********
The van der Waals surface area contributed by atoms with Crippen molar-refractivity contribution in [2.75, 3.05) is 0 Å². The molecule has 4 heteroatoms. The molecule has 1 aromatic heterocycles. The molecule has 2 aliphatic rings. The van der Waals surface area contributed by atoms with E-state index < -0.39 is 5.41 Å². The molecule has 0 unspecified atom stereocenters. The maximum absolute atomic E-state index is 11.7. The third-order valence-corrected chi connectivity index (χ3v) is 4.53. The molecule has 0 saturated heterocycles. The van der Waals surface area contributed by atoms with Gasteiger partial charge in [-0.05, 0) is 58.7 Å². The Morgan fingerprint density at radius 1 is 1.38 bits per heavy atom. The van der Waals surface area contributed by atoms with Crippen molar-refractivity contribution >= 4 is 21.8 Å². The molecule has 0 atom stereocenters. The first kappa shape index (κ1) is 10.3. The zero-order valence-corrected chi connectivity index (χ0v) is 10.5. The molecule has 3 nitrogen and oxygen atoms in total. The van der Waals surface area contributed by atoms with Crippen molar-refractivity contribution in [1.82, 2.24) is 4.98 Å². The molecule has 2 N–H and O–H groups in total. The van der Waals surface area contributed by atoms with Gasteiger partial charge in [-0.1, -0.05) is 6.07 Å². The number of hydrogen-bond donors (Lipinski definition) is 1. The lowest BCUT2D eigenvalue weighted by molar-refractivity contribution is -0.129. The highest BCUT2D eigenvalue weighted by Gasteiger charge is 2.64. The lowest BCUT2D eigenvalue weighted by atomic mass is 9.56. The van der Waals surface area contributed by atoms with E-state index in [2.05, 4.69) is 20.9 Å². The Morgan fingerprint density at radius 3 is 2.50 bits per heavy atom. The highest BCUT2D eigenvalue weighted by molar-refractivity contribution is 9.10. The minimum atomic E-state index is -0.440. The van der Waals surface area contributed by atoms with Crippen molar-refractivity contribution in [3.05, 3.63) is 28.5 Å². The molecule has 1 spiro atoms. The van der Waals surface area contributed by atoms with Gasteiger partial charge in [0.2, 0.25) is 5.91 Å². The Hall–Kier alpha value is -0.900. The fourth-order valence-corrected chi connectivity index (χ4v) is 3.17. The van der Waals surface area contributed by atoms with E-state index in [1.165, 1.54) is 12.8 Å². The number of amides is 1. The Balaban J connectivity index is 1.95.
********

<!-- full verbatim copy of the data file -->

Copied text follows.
The van der Waals surface area contributed by atoms with Crippen molar-refractivity contribution in [2.75, 3.05) is 0 Å². The molecule has 4 heteroatoms. The molecule has 1 aromatic heterocycles. The molecule has 2 aliphatic rings. The van der Waals surface area contributed by atoms with E-state index < -0.39 is 5.41 Å². The molecule has 0 unspecified atom stereocenters. The maximum absolute atomic E-state index is 11.7. The third-order valence-corrected chi connectivity index (χ3v) is 4.53. The molecule has 0 saturated heterocycles. The van der Waals surface area contributed by atoms with Gasteiger partial charge in [-0.05, 0) is 58.7 Å². The Morgan fingerprint density at radius 1 is 1.38 bits per heavy atom. The van der Waals surface area contributed by atoms with Crippen molar-refractivity contribution >= 4 is 21.8 Å². The molecule has 0 atom stereocenters. The first kappa shape index (κ1) is 10.3. The zero-order valence-corrected chi connectivity index (χ0v) is 10.5. The molecule has 3 nitrogen and oxygen atoms in total. The van der Waals surface area contributed by atoms with Crippen molar-refractivity contribution in [1.82, 2.24) is 4.98 Å². The molecule has 2 N–H and O–H groups in total. The van der Waals surface area contributed by atoms with Gasteiger partial charge in [-0.1, -0.05) is 6.07 Å². The number of hydrogen-bond donors (Lipinski definition) is 1. The lowest BCUT2D eigenvalue weighted by molar-refractivity contribution is -0.129. The highest BCUT2D eigenvalue weighted by Gasteiger charge is 2.64. The lowest BCUT2D eigenvalue weighted by atomic mass is 9.56. The van der Waals surface area contributed by atoms with E-state index in [2.05, 4.69) is 20.9 Å². The Morgan fingerprint density at radius 3 is 2.50 bits per heavy atom. The highest BCUT2D eigenvalue weighted by molar-refractivity contribution is 9.10. The minimum atomic E-state index is -0.440. The van der Waals surface area contributed by atoms with Crippen molar-refractivity contribution in [3.05, 3.63) is 28.5 Å². The molecule has 1 spiro atoms. The van der Waals surface area contributed by atoms with Gasteiger partial charge in [0.2, 0.25) is 5.91 Å². The Hall–Kier alpha value is -0.900. The fourth-order valence-corrected chi connectivity index (χ4v) is 3.17. The van der Waals surface area contributed by atoms with E-state index in [1.165, 1.54) is 12.8 Å². The number of amides is 1. The Balaban J connectivity index is 1.95.